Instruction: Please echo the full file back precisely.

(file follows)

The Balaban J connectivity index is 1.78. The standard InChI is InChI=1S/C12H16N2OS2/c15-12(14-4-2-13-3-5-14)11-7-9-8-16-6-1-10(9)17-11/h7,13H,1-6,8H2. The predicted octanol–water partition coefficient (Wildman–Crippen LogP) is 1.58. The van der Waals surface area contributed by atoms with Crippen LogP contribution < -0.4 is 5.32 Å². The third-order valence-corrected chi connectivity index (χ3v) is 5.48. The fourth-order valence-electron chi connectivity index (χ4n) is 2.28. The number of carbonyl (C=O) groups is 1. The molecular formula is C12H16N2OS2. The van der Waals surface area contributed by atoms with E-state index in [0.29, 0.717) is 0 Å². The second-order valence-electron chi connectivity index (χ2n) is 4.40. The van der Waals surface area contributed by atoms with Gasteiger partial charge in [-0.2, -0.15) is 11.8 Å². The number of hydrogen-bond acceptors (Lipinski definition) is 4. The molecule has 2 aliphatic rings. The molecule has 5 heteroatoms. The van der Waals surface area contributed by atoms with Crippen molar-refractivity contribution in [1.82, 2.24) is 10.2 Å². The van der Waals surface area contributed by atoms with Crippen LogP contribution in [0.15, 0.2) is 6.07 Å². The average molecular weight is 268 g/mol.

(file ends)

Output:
The Balaban J connectivity index is 1.78. The standard InChI is InChI=1S/C12H16N2OS2/c15-12(14-4-2-13-3-5-14)11-7-9-8-16-6-1-10(9)17-11/h7,13H,1-6,8H2. The predicted octanol–water partition coefficient (Wildman–Crippen LogP) is 1.58. The van der Waals surface area contributed by atoms with Crippen LogP contribution < -0.4 is 5.32 Å². The third-order valence-corrected chi connectivity index (χ3v) is 5.48. The fourth-order valence-electron chi connectivity index (χ4n) is 2.28. The number of carbonyl (C=O) groups is 1. The molecular formula is C12H16N2OS2. The van der Waals surface area contributed by atoms with E-state index in [0.29, 0.717) is 0 Å². The second-order valence-electron chi connectivity index (χ2n) is 4.40. The van der Waals surface area contributed by atoms with Gasteiger partial charge in [-0.2, -0.15) is 11.8 Å². The number of hydrogen-bond acceptors (Lipinski definition) is 4. The molecule has 2 aliphatic rings. The molecule has 5 heteroatoms. The van der Waals surface area contributed by atoms with Crippen molar-refractivity contribution in [1.82, 2.24) is 10.2 Å². The van der Waals surface area contributed by atoms with Crippen LogP contribution in [0.15, 0.2) is 6.07 Å². The average molecular weight is 268 g/mol.